Prevalence of self-reported chronic pain among adolescents: Evidence from 42 countries and regions

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Journal Article
European Journal of Pain (United Kingdom), 2019, 23 (2), pp. 316 - 326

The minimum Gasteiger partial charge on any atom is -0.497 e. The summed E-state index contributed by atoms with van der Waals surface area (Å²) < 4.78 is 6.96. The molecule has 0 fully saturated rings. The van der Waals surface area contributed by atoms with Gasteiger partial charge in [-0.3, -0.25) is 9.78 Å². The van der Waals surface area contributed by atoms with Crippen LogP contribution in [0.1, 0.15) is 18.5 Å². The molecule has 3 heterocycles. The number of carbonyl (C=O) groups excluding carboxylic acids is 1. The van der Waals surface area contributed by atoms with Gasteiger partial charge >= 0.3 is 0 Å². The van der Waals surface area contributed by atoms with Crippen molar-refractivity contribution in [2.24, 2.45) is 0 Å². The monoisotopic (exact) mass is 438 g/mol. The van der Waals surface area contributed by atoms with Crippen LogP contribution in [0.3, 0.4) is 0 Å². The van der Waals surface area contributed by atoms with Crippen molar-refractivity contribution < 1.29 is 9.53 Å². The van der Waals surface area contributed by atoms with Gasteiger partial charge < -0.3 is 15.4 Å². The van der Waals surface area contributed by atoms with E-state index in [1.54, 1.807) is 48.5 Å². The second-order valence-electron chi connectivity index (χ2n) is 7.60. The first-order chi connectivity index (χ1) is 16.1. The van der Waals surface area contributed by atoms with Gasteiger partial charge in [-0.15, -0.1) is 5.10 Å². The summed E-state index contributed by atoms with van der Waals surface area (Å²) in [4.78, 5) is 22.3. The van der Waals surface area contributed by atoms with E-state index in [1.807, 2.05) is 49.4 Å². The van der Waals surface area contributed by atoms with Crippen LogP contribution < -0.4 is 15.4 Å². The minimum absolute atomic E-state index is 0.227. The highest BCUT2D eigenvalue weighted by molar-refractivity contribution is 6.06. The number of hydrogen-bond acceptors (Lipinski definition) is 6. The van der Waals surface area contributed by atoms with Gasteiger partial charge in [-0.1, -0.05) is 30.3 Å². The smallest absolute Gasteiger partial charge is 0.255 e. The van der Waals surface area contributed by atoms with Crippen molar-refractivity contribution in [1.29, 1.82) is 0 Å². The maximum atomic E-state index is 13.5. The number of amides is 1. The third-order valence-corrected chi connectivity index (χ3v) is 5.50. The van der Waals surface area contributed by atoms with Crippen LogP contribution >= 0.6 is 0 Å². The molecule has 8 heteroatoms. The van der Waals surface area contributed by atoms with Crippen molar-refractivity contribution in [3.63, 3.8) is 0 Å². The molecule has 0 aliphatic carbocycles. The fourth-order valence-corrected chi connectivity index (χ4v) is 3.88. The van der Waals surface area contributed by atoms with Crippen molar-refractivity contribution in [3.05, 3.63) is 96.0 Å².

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© 2018 European Pain Federation - EFIC ® Background: Reports of the overall chronic pain prevalence and its associated demographic characteristics among adolescents vary greatly across existing studies. Using internationally comparable data, this study investigates age, sex and country-level effects in the prevalence of chronic single-site and multi-site pain among adolescents during the last six months preceding the survey. Methods: Data (n = 214,283) from the 2013/2014 Health Behaviour in School-aged Children (HBSC) study were used including nationally representative samples of 11-, 13- and 15-year-olds from general schools in 42 participating countries. Multilevel logistic regression analyses were used. Results: The overall proportion of adolescents reporting chronic weekly pain during the last six months was high (44.2%). On average, in comparison with different specific localized types of single-site pain, the prevalence of multi-site pain was more common varying from 13.2% in Armenia to 33.8% in Israel. Adolescent age and sex were strong predictors for reporting pain, but significantly different demographic patterns were found in the cross-country analyses. The most consistent findings indicate that multi-site pain was more prevalent among girls across all countries and that the prevalence increased with age. Conclusions: Internationally comparable data suggest that self-reported chronic pain among adolescents is highly prevalent, but different age and sex patterns across countries exist. Adolescents with chronic pain are not a homogenous group. Chronic pain co-occurrence and differences in chronic pain characteristics should be addressed in both clinical and public health practice for effective adolescent chronic pain management and prevention. Significance: Chronic pain co-occurrence is common during adolescence across countries, the prevalence being among girls and in older age groups. Significant cross-country variations in the chronic pain prevalence and chronic pain patterns among adolescents exist. Significant country differences emerge for specific chronic pain patterns in association with adolescent demographics.
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